By Nate Chinen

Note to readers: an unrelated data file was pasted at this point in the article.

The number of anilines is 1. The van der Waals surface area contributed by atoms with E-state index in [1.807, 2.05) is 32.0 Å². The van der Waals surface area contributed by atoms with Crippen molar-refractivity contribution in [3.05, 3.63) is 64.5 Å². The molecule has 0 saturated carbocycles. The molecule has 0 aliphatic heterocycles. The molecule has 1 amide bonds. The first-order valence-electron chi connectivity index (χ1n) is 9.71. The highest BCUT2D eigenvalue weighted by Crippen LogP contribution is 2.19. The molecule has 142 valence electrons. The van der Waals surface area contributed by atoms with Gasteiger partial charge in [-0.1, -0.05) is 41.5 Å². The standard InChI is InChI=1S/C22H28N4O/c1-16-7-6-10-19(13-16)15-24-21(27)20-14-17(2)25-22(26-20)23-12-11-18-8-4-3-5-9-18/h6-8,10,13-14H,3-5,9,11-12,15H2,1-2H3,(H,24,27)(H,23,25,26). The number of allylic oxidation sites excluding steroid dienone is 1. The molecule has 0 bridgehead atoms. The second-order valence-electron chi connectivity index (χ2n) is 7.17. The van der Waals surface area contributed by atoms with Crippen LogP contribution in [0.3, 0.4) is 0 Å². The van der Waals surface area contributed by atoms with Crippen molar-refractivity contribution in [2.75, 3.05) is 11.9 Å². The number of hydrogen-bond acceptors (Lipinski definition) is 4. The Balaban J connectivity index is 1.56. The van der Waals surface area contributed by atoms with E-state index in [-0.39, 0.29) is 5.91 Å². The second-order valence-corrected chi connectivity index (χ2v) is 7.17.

The Norwegian drummer Gard Nilssen is best known for his work with the three-piece bands Puma and Bushman’s Revenge, which put a gnarly twist on jazz-rock, driven by distorted electric guitars. “Firehouse” (Clean Feed), his sanguine debut as a leader, features a trio pointedly named Acoustic Unity, with the saxophonist André Roligheten and the bassist Petter Eldh, two more busy players on the European circuit. (Mr. Roligheten, from Norway, is a member of the improvising duo Albatrosh; Mr. Eldh, from Sweden, works in a trio led by the British pianist Django Bates.) Mr. Nilssen and his partners make a respectable free-bop ruckus, earthy and often swinging. Though it’s a drummer’s band, Mr. Roligheten grabs the ear as a soloist, especially on tenor saxophone, which he plays with a gusty fluency. The tunes are sturdy constructions, and the band muscles through them with a clear grasp of precedent, evoking some Sonny Rollins here, some Peter Brötzmann there — and on the closing track, “Life, Somewhere Before the Exit Sign,” the late-1960s Keith Jarrett Trio.